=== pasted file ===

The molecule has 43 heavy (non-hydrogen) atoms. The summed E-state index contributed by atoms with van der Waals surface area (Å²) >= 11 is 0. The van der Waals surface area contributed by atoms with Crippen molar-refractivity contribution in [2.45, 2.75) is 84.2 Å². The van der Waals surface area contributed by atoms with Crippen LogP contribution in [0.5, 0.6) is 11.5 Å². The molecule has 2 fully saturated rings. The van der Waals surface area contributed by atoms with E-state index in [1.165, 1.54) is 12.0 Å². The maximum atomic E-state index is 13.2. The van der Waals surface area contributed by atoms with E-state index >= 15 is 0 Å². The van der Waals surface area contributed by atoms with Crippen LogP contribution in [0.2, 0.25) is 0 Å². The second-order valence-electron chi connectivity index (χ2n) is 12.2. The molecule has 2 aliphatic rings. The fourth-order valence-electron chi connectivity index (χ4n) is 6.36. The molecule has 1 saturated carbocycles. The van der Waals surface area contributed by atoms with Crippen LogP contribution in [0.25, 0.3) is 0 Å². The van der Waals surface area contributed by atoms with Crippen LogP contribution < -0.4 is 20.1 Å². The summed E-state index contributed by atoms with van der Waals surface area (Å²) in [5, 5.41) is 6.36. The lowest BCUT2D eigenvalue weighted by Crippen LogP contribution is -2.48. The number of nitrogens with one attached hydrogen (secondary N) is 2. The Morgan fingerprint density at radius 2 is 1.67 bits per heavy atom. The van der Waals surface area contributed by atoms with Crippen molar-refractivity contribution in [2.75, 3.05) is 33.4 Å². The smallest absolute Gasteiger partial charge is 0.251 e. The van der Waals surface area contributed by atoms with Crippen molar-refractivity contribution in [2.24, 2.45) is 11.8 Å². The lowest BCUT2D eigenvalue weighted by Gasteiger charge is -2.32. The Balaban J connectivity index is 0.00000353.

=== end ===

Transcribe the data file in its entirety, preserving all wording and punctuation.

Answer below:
The molecule has 43 heavy (non-hydrogen) atoms. The summed E-state index contributed by atoms with van der Waals surface area (Å²) >= 11 is 0. The van der Waals surface area contributed by atoms with Crippen molar-refractivity contribution in [2.45, 2.75) is 84.2 Å². The van der Waals surface area contributed by atoms with Crippen LogP contribution in [0.5, 0.6) is 11.5 Å². The molecule has 2 fully saturated rings. The van der Waals surface area contributed by atoms with E-state index in [1.165, 1.54) is 12.0 Å². The maximum atomic E-state index is 13.2. The van der Waals surface area contributed by atoms with E-state index >= 15 is 0 Å². The van der Waals surface area contributed by atoms with Crippen LogP contribution in [0.2, 0.25) is 0 Å². The second-order valence-electron chi connectivity index (χ2n) is 12.2. The molecule has 2 aliphatic rings. The fourth-order valence-electron chi connectivity index (χ4n) is 6.36. The molecule has 1 saturated carbocycles. The van der Waals surface area contributed by atoms with Crippen LogP contribution in [0.25, 0.3) is 0 Å². The van der Waals surface area contributed by atoms with Crippen LogP contribution < -0.4 is 20.1 Å². The summed E-state index contributed by atoms with van der Waals surface area (Å²) in [5, 5.41) is 6.36. The lowest BCUT2D eigenvalue weighted by Crippen LogP contribution is -2.48. The number of nitrogens with one attached hydrogen (secondary N) is 2. The Morgan fingerprint density at radius 2 is 1.67 bits per heavy atom. The van der Waals surface area contributed by atoms with Crippen molar-refractivity contribution in [2.75, 3.05) is 33.4 Å². The smallest absolute Gasteiger partial charge is 0.251 e. The van der Waals surface area contributed by atoms with Crippen molar-refractivity contribution in [2.24, 2.45) is 11.8 Å². The lowest BCUT2D eigenvalue weighted by Gasteiger charge is -2.32. The Balaban J connectivity index is 0.00000353.